When I need to drive home from a taproom and I'm drinking higher ABV beers, I want a pour big enough to review and enjoy, but not so big that one pushes me too close to DUI. Most taprooms seem to offer 9oz pours when it is high ABV, but one local taproom recently sold a 12.5% in 12oz doses. That's pushing it a bit, equivalent of three normal 12oz 4.2% ABV beers.
     
    #63 bbtkd, Apr 21, 2017
    Last edited: Apr 21, 2017
  24. MNAle

    MNAle Crusader (708) Sep 6, 2011 Minnesota

    I think the author needs to get out more.

    Selling half pint pours is hardly new nor limited to Germany. IIRC, every pub it visited in the 80's in England sold full pint and half pint pours of everything on tap. (Sure, those were Imperial measure, but the concept is the same.) I don't remember the pricing, since I hardly ever ordered a half, but to expect the half pint to be exactly half the price of the full pint is millennial entitlement naiveté.
     
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  25. grover37

    grover37 Champion (854) Nov 14, 2007 District of Columbia
    Subscriber Beer Trader

    Agree with @whatsleftofyou about the irony of this article - it was what jumped out at me immediately. I am a huge fan of the half pint, which are typically 6-8oz at the places I frequent. However, I typically split them with my wife, which means we're drinking an appalling 3 oz each in many cases. In the end, I think this is an overblown issue, and it's making a big deal out of nothing.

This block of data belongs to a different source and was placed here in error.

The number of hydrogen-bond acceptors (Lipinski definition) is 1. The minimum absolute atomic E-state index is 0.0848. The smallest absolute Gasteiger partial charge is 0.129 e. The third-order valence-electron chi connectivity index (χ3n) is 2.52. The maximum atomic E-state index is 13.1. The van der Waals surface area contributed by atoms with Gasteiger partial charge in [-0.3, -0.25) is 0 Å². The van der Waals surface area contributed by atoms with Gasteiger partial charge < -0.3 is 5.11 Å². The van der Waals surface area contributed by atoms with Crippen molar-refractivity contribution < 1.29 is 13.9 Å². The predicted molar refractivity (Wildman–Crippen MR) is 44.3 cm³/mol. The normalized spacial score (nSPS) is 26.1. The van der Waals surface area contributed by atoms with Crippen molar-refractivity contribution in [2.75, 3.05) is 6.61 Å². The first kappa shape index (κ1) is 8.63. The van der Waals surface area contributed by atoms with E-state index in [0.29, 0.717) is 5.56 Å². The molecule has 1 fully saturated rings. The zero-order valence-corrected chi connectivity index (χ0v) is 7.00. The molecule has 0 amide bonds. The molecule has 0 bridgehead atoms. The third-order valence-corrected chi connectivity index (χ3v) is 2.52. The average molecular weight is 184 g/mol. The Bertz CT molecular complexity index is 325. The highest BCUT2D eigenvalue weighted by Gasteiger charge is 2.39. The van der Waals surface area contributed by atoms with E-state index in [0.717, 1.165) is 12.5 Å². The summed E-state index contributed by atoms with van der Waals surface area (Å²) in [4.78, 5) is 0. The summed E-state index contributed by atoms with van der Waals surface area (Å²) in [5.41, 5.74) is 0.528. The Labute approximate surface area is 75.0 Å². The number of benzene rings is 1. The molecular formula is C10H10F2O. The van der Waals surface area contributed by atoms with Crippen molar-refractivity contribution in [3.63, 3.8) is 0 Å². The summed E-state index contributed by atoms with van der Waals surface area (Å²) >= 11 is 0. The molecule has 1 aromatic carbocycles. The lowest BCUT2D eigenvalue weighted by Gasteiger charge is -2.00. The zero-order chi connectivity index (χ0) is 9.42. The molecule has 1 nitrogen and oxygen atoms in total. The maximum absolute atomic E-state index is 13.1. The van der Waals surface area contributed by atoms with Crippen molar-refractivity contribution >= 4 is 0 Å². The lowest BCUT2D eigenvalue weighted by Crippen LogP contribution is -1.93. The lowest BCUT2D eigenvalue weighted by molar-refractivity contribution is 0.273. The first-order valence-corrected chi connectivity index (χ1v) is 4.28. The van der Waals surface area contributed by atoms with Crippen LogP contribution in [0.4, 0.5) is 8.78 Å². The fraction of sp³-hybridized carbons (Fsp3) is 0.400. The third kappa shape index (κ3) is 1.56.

rodbeermunch likes this.
  26. L_Willard

    L_Willard Initiate (0) Feb 8, 2015 Colorado

    Curious as to what region the writer is coming from. Shortys seem fairly commonplace these day
     
  27. Beartrap108

    Beartrap108 Initiate (105) Oct 29, 2015 Delaware

    In UK they offer half pints, priced proportionately, but poured in 8 oz glasses. Like the US the "half-pint" is viewed unfavorably amongst real drinkers, but that is easily avoided by pouring your fresh 8 oz pour into your existing pint glass.
     
  28. ZappaCat

    ZappaCat Aspirant (219) Jun 23, 2004 Massachusetts